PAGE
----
Monday, January 19, 2009

Taliban, education, and diary of a 7th grade school girl from Swat

Perhaps there can be no greater irony than the intrinsic linkage of education in the name of Taliban - meaning literally "students". The Taliban movement mostly grew out of madrassas in the mid-1990s on the Afghan-Pakistan border. Not content with old fashion book burnings, they are taking their hatred of education to the next level by leading acid attacks on students or by threatening to kill them. Now Pakistan's northern areas are experiencing Taliban's despicable attitude towards female education. In the Swat Valley, for example, a local Taliban leader threatened to kill girls if they go to school after January 15th. Indeed, schools are now closed for an indefinite period (winter vacation with no reopening date). Swat, by the way, is a beautiful valley and it used to be a major tourist destination before Taliban started exerting their influence in the last couple of years. Here is an overview of this depressing picture for Swat school girls:
Contempt for female education has been a basic tenet of extreme ideology of Maulana Fazlullah, a radical cleric who is waging an armed campaign since 2007 to impose Taliban-style rule in Swat, formerly a popular tourist destination.

The revolt has taken the lives of hundreds of people, including dozens of security personnel. Fazlullah's followers bombed or torched more than 170 schools, most of them for girls, over the last year and a half, depriving over 20,000 students of their basic right to education. But late December they put the final nail in the coffin. In his daily broadcast on a pirated FM frequency, Fazlullah's deputy Shah Dauran set a January 15 deadline to shut all the schools, saying they promoted Western values and a culture of obscenity. He warned educators of dire consequences if any girl was seen attending a school and ordered school van drivers to stop transporting girls.

The Taliban later softened their stance and allowed girls' education only up to fourth grade. With little trust in thousands of government troops, who have so far been unable to quell the Taliban rebellion despite months of a fierce campaign, Private Schools' Management Association Swat closed some 361 institutions, including 20 girls' colleges, across the district.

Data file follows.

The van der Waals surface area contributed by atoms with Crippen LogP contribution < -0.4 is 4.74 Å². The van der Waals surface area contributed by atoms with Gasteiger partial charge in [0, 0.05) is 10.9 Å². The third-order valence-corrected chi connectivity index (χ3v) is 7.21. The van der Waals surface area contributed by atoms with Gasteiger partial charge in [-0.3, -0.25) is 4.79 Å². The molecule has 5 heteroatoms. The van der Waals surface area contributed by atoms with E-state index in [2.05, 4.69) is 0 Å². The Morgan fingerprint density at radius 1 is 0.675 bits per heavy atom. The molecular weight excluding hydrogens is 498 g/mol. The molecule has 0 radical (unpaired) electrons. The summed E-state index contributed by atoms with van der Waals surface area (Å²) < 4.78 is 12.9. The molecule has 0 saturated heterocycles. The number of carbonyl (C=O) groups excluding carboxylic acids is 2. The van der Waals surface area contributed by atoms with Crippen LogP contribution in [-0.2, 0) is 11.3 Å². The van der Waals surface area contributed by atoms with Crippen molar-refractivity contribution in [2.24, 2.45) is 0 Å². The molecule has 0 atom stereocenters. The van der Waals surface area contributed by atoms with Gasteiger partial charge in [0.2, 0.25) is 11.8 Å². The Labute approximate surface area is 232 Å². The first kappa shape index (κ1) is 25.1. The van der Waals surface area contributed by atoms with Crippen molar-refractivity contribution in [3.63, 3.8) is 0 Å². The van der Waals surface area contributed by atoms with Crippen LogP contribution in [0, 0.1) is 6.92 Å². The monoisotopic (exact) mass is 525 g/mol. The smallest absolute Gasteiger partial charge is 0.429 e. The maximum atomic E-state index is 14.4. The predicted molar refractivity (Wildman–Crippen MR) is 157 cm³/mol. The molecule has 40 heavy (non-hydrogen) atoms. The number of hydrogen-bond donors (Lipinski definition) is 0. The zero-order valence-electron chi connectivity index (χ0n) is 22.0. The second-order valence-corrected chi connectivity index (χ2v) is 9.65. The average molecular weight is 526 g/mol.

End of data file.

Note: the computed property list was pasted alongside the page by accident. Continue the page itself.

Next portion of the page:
BBC is running a diary of a 7th grade school girl from the Swat valley (it was originally reported on BBC Urdu). Here are just a couple of snippets:

From January 15th:
The night was filled with the noise of artillery fire and I woke up three times. But since there was no school I got up later at 10 am. Afterwards, my friend came over and we discussed our homework.

Today is 15 January, the last day before the Taleban's edict comes into effect, and my friend was discussing homework as if nothing out of the ordinary had happened.

Today, I also read the diary written for the BBC (in Urdu) and published in the newspaper. My mother liked my pen name 'Gul Makai' and said to my father 'why not change her name to Gul Makai?' I also like the name because my real name means 'grief stricken'.

My father said that some days ago someone brought the printout of this diary saying how wonderful it was. My father said that he smiled but could not even say that it was written by his daughter.

From January 5th about uniforms:
I was getting ready for school and about to wear my uniform when I remembered that our principal had told us not to wear uniforms - and come to school wearing normal clothes instead. So I decided to wear my favourite pink dress. Other girls in school were also wearing colourful dresses and the school presented a homely look.

My friend came to me and said, 'for God's sake, answer me honestly, is our school going to be attacked by the Taleban?' During the morning assembly we were told not to wear colourful clothes as the Taleban would object to it.

I came back from school and had tuition sessions after lunch. In the evening I switched on the TV and heard that curfew had been lifted from Shakardra after 15 days. I was happy to hear that because our English teacher lived in the area and she might be coming to school now.

Read other entries here. New York Times also had an editorial last Saturday about an acid attack on a 17 year old school girl in Afghanistan:

Ms. Husseini is a student at the Mirwais School for Girls outside Kandahar. Two months ago, as she was walking to school with her sister, a man on a motorcycle sprayed her with acid, burning her face and eyelids. Fourteen other students and teachers were attacked that day in an attempt to shut down the school. It failed.

As Ms. Husseini told our colleague Dexter Filkins, “The people who did this to me don’t want women to be educated. They want us to be stupid things.” Ms. Husseini’s parents told her “to keep coming to school even if I am killed.”

The Taliban denied responsibility for the assaults at the Mirwais school. But one of the group’s signature and most shameful repressions during the years it ran Afghanistan was its ban on educating girls. As it has regained power and territory, it has been attacking schools and female students.
Sorry for such a downer post to start the week - but we should at least be informed about these incidents. Things are such a mess over there that I also think that solution to the Pakistan-Afghanistan problem lies in at least some negotiating with the Taliban. I just hope that Pakistan government realizes that education for girls in the area is not up for any compromise.

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